LY: The gesture being self-perpetuating is why I chose the poem, because it felt to me to be a poem about the world repeating its mistakes. Nothing is yet behind us, and painting is a prefect medium to say that. This pulsation you speak of is the natural way in which a body moves; I am not trying to expand beyond the picture space, but instead I try to keep the painting on this note of repeat.
Since our conversations tend to get to the personal and the autobiographical, I want to ask you about the relationship of art and storytelling. This need to connect a poem to a painting, to the personal and to someone’s else story (as we are doing here, too, with each other). It is tempting and natural to do, but sometimes I think maybe it should be placed in that private pile of thoughts in the studio, other times I think the point is to tell these stories. I know this Zagajewski poem was hugely important to my new body of work, but I also feel I may have tightened the air around the work too much because of it. You work with stories, poems, music, dancing, and yet, you are still primarily a painter. What do you think are the joys and flaws of these collaborations?
IG: Collaborations can be embarrassing and messy, and they can become literal. One can get caught in the collaboration itself. At the same time, it can be really liberating to move in and out of these spaces between people and stories.
Earlier you spoke about memorializing. I think memory making is this elusive collaging of reality. You move inside a thick layer of oil paint that you often scrape away and re-make the painting from scratch. It somehow has to be true in itself, and yet open to your physicality and musing. I cut and glue in many subsequent layers burying and tying together pieces. I need the stories, the bodies of others to anchor me to the real, to the embodied. When I stopped working on stretched paintings five years ago, I wanted only the skin of the painting. I wanted to stop seeing and to start feeling. I laid on the muslin and traced my own body. I wanted to see its outline and to witness the evidence of its boundary.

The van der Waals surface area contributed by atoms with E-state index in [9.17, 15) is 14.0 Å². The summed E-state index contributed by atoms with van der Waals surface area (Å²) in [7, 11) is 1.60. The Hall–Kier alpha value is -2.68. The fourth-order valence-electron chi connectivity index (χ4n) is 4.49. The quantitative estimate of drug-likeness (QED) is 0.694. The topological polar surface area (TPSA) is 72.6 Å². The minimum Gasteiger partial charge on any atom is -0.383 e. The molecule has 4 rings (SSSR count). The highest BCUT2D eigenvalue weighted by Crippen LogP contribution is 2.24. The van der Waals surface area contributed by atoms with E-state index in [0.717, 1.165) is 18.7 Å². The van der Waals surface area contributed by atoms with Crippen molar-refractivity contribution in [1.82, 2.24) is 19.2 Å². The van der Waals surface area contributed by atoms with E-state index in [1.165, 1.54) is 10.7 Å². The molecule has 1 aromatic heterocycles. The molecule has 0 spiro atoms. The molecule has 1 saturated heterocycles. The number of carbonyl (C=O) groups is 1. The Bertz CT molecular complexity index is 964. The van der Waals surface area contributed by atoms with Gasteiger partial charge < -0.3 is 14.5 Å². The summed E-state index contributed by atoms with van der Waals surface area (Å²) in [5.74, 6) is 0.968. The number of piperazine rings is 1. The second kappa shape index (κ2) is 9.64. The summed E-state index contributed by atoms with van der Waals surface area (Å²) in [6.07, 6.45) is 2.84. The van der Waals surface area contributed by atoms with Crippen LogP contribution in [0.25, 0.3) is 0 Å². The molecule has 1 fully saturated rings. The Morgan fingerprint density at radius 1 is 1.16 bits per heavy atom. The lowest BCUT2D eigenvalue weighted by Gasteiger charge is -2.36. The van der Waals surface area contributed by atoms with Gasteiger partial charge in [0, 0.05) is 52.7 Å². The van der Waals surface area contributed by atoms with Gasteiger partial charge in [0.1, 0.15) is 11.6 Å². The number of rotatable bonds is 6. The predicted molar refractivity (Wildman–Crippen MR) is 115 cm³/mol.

LY: I really understand what you mean by wanting to stop seeing, because as painters we are trained to see in an academic way; flow, palate, composition, scale. This messiness you describe, of needing others, is the un-stretching of your works. It’s like a symbolic gesture to let others literally touch it, and even step on it (such as your dancers are doing). I think if you stretch them again, the attitude remains, because once it’s internalized, it’s the same stretched or not, it already speaks to something more on the ground than on a wall. All your collaborations with poets and dancers, remind me of our conversations. Here we are in a more official dialogue, on paper, but our dialogue is part of making work, and it is on-going.
Iva Gueorguieva, Her Back in a White Room, 2019, acrylic and collage on muslin 120 x 84 inches inches